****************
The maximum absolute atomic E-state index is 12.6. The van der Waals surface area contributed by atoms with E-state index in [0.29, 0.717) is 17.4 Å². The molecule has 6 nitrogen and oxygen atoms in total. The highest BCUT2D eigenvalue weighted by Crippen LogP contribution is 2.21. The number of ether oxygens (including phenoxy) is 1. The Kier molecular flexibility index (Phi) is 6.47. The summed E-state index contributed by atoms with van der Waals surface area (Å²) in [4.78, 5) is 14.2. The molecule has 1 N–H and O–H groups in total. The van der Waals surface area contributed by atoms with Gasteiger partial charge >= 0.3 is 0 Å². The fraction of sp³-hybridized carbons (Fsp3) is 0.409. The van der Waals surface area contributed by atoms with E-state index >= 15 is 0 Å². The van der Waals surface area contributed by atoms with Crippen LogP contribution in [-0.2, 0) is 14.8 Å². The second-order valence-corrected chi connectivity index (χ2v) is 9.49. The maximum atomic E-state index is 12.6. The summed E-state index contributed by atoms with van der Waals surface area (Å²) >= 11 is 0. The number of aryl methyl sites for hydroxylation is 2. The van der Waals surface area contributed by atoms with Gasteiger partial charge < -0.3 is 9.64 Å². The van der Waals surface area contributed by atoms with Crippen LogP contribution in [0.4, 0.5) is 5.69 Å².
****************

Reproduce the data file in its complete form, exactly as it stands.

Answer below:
The maximum absolute atomic E-state index is 12.6. The van der Waals surface area contributed by atoms with E-state index in [0.29, 0.717) is 17.4 Å². The molecule has 6 nitrogen and oxygen atoms in total. The highest BCUT2D eigenvalue weighted by Crippen LogP contribution is 2.21. The number of ether oxygens (including phenoxy) is 1. The Kier molecular flexibility index (Phi) is 6.47. The summed E-state index contributed by atoms with van der Waals surface area (Å²) in [4.78, 5) is 14.2. The molecule has 1 N–H and O–H groups in total. The van der Waals surface area contributed by atoms with Gasteiger partial charge >= 0.3 is 0 Å². The fraction of sp³-hybridized carbons (Fsp3) is 0.409. The van der Waals surface area contributed by atoms with E-state index >= 15 is 0 Å². The van der Waals surface area contributed by atoms with Crippen LogP contribution in [-0.2, 0) is 14.8 Å². The second-order valence-corrected chi connectivity index (χ2v) is 9.49. The maximum atomic E-state index is 12.6. The summed E-state index contributed by atoms with van der Waals surface area (Å²) >= 11 is 0. The number of aryl methyl sites for hydroxylation is 2. The van der Waals surface area contributed by atoms with Gasteiger partial charge < -0.3 is 9.64 Å². The van der Waals surface area contributed by atoms with Crippen LogP contribution in [0.4, 0.5) is 5.69 Å².